If you have dry, itchy skin, it could signal something more. Eczema is an umbrella term for skin conditions that are characterized by dryness, scaly patches, redness, and blisters. When you consider that about 10% of women, men, and children in the United States have eczema, you may wonder why you know so little about it.
At Dermatology Institute & Skin Care Center, our expert and caring dermatologist Paul Yamauchi MD, PhD, helps you understand your skin and how best to care for it. Is your dry, itchy skin really eczema? Following are some clues that it might be.
The most common form of eczema is called atopic dermatitis (AD). Although, as with all types of eczema, symptoms vary from person to person, if you have AD, you might have skin that’s:
Because AD is an autoimmune disease, you’re more likely to have this type of eczema if you have other autoimmune conditions, including allergies, such as hay fever. You might also have asthma.
Another common type of eczema is called contact dermatitis (CD). You get an attack of CD after your skin comes into contact with an irritant, such as chemicals in cleaning or personal care products. Typical allergens and irritants include:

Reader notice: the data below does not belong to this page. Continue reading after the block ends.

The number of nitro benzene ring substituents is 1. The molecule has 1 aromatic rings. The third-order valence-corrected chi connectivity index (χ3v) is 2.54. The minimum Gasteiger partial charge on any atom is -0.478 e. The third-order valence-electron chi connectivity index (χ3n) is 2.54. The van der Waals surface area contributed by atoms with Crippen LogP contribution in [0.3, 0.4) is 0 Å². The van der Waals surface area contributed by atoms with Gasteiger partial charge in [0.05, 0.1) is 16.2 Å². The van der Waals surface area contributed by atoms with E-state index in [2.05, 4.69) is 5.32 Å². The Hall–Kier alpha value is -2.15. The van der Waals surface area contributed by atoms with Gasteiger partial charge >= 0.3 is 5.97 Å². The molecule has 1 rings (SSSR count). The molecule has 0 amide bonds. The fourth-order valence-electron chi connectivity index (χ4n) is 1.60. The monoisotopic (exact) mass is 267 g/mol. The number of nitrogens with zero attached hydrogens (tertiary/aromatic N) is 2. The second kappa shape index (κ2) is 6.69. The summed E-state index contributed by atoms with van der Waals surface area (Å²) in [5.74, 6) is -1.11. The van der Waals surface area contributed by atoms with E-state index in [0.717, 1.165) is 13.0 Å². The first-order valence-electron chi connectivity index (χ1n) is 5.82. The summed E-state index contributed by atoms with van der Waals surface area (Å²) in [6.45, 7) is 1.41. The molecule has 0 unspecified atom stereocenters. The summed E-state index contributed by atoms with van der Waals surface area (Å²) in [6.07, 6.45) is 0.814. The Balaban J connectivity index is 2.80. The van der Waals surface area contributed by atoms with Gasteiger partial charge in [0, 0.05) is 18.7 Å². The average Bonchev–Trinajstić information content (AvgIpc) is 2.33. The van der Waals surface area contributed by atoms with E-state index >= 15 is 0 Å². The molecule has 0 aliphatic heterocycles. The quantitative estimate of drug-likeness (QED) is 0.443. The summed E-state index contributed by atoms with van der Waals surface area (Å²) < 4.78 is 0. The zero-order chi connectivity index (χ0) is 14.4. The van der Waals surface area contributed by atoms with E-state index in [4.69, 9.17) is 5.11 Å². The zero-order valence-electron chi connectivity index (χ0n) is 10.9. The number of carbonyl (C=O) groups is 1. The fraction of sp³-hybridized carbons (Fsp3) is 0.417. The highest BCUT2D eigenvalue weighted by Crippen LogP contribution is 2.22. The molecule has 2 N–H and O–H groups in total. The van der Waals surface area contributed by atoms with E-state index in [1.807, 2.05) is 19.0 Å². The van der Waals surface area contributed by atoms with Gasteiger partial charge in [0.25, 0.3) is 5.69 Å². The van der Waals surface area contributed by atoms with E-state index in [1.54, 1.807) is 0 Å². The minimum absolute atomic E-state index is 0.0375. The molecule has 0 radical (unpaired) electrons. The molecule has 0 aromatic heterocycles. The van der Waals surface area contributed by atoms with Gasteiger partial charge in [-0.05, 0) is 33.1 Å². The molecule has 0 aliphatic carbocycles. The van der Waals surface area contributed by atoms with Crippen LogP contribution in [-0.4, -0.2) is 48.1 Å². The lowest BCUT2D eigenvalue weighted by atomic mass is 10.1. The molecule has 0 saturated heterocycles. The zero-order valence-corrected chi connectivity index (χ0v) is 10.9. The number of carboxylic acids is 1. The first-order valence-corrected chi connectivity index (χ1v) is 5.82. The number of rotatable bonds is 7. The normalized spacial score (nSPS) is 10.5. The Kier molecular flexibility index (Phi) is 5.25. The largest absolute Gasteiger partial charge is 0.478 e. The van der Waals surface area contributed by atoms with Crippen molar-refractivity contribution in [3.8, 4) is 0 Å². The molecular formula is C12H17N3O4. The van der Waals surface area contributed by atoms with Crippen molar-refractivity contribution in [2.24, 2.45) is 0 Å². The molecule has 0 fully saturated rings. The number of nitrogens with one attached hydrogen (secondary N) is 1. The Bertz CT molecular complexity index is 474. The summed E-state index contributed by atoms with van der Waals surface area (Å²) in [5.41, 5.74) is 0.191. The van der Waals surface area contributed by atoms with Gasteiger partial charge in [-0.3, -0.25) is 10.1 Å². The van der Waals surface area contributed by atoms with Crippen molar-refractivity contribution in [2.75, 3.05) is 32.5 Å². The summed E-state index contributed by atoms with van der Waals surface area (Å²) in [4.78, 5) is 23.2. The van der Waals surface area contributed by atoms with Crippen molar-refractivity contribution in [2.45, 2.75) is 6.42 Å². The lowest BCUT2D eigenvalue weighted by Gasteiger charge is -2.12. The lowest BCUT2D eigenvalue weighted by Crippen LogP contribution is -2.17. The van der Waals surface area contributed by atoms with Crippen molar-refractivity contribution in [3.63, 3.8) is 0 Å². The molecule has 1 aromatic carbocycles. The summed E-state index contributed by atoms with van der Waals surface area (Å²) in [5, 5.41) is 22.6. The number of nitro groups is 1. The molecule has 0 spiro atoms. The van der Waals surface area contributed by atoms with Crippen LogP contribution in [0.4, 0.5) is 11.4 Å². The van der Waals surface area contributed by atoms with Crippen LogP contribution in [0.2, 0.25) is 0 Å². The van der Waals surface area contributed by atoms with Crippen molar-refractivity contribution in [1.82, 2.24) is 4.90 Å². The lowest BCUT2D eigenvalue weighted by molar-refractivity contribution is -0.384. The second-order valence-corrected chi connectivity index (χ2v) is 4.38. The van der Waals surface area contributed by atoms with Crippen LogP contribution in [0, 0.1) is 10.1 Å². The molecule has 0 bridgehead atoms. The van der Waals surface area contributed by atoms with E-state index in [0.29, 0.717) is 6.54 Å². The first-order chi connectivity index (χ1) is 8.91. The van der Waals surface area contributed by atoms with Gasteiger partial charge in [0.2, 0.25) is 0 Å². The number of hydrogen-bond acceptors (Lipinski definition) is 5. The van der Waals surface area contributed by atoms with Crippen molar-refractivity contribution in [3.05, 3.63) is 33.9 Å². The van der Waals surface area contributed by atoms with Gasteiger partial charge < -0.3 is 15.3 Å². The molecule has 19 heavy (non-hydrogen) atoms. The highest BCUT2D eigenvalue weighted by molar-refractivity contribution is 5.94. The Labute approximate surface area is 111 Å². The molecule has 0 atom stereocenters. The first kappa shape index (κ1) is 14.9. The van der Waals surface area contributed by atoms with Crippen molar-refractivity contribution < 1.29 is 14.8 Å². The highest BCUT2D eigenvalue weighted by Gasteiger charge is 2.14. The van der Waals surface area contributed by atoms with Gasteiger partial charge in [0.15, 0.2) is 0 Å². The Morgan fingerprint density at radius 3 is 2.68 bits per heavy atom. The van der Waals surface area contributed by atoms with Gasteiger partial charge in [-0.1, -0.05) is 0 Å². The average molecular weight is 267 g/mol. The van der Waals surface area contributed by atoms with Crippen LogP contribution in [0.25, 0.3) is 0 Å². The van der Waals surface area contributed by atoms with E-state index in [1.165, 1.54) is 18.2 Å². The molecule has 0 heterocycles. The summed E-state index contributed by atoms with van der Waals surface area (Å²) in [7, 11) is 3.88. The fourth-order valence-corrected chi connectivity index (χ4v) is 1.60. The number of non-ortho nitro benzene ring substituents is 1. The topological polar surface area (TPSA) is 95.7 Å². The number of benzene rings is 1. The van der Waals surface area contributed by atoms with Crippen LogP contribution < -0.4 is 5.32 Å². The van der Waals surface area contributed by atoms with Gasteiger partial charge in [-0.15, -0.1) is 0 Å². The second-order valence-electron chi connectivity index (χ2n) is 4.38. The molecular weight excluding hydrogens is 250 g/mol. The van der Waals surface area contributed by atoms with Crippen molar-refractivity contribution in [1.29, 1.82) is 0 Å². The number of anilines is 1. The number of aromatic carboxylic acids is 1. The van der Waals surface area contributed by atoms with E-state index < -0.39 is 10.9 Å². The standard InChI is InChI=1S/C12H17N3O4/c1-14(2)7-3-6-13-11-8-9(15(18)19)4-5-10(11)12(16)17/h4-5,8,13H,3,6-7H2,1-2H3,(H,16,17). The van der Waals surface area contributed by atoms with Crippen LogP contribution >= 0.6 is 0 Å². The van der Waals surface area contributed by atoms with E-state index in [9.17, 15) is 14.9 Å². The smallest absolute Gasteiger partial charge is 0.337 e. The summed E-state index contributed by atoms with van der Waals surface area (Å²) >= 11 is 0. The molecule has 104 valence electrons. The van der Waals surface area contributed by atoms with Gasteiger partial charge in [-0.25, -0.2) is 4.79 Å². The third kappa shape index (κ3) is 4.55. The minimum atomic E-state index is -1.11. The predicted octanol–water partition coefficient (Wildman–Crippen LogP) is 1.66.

An extreme type of CD is poison ivy rash. As with many cases of CD, the rash and redness doesn’t appear until days after the exposure to the poison ivy leaves. That’s because your immune system launches an attack against the noxious substance, which causes inflammation.
Even over-washing your hands can trigger a CD flare. Be sure to use a gentle soap or ask our advice on what types of cleansers or hand sanitizers will keep your skin safe.
Dyshidrotic eczema (DE) shows up as patches of small blisters on your hands and feet. These itchy blisters usually appear on your:
Irritants, such as metals like nickel, can trigger DE. As with other forms of eczema, you may only experience it after direct exposure to an irritant.
Nummular eczema (NE) is very difficult to treat. Luckily, it’s also rare. You may have NE if you notice itchy, coin-shaped patches or lesions on your skin.
Whether you have dry skin, eczema, or a combination of both, you don’t have to live with it. We offer remedies that are based on your symptoms as well as an in-depth evaluation. For dry skin, we may recommend medical-grade skin care products. Treatments for eczema may include:
Stop itching and start feeling better by getting an eczema evaluation and diagnosis today. Call our friendly staff or send us an online message.